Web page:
A proper sequel to Alan Wake has been promised, and we'll have to wait for that for the story to pay off. Until then, if you want more Alan Wake, this will do.
Enter the dark woodsskymt | Aug. 12, 2014 | Review of Alan Wake
Years after demonstrating their mastery of mood in Max Payne II, Remedy returned with Alan Wake, an action thriller about the titular writer fighting a dark supernatural force to rescue his wife. The game mostly takes place in the forest around a small mountain town, and what a beautiful forest it is. Alan Wake captures the feeling of being alone in a dark forest like no other game has managed.
Despite the simplicity of the damsel-in-distress plot, I found a lot to like in the story. It plays with reality in some fun ways, with Alan finding pages of a novel he doesn't remember writing that describe what's happening or is about to happen. It also touches occasionally on some interesting themes about the anxiety of creation.
In genre Alan Wake is a shooter. Most enemies are humans that have been consumed by the darkness. They have a shield of darkness that Alan needs to burn away with light before finishing them off with a few bullets. There are many moments of tension as Alan fends off foes with his flashlight and flares, weaving between blows and keeping one eye on his supply of batteries. A lack of enemy diversity means combat may get repetitive, and it's certainly not the highlight of the game, but I had fun the whole way through.
This PC release of Alan Wake comes with two DLC chapters composed largely of modified assets from the main game. They offer some interesting scenes, more challenging combat scenarios, and an exaggerated dreamlike quality, but they do little to advance the story. It left me wanting more, which I've heard is what a good story ought to do.
Breezy history rompskymt | July 25, 2014 | Review of Assassin's Creed® 2 Deluxe Edition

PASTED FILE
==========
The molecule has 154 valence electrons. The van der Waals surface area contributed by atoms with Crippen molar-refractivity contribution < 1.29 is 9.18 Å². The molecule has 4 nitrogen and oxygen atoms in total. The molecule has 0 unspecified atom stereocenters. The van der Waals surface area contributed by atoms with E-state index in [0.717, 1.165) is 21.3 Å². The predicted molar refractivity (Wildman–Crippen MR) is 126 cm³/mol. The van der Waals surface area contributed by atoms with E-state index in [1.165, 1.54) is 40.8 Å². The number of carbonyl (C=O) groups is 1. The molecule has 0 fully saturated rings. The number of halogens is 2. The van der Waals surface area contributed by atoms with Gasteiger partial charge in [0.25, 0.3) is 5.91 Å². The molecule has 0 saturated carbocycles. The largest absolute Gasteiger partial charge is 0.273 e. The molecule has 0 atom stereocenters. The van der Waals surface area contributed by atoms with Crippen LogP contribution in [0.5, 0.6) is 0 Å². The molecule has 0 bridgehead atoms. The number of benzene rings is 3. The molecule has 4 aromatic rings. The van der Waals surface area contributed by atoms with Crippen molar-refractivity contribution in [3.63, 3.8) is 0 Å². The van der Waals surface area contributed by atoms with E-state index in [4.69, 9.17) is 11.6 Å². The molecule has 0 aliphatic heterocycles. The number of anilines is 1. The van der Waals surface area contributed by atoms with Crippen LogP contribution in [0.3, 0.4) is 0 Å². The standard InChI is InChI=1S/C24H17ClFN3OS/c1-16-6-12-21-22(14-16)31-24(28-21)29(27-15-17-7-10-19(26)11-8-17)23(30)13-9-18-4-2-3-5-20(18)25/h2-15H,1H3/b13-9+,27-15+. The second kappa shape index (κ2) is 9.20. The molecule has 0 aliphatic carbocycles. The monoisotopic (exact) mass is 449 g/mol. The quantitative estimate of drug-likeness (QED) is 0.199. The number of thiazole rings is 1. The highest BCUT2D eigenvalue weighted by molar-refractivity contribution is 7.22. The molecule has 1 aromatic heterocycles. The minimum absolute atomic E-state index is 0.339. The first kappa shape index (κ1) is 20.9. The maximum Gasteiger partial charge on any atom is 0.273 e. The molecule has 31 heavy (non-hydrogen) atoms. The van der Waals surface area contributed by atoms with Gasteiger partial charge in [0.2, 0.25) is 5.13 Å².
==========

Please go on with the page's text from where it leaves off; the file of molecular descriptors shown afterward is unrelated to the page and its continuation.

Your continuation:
Assassin's Creed 2 is the game that turned Ubisoft's alt-history open-world stealth-action series from a hit into a phenomenon. It refined the first game's mechanics while providing a grander scope and a more memorable protagonist, but some core flaws continue to hold it back.
Ezio is our protagonist for this entry, and he's a lot of fun. He starts the story as a teenage troublemaker, but when his family is betrayed he's forced to grow up quickly, being trained as a member of the Assassins to seek revenge against the shadowy Templars. Ezio's roguish charm keeps the story engaging even when it meanders.
The stealth system in Assassin's Creed is simplistic. Ezio can blend into a crowd, providing invisibility but limiting his movement, or he can climb buildings to stay out of sight and pick off rooftop guards one at a time. It's effective enough when the level design supports it, but there's one area at the very end of the game that nicely highlights its limitations. The endgame stealth challenge is a series of hallways with simple cover and guard patterns that you might see in the tutorial of a more advanced sneaking game. With the signature mechanics of crowds and climbing stripped away, you can see how bare-bones the stealth here really is.
Sword-fights tend to feel like a punishment for failing to sneak, which especially grates when fights are frequently forced by the mission design. They're never difficult, as Ezio has plenty of health and countering is quite powerful. But they tend to take too long, and they're not as complex or engaging as the melee in games like Batman Arkham City or Sleeping Dogs.
Assassin's Creed 2's biggest strength is its atmosphere, transporting you into bustling historical cities full of authentic recreations of real-world architecture. It falls down slightly if you look too close, with many duplicated citizens, buildings and storefronts, but the effect while playing is wonderful.
Some assassination missions tie together everything good about the game, providing you with a target and the freedom to reach the target any way you can, followed by an exciting chase as you escape the guards. Those are the moments that make the game, and it's a shame there aren't more.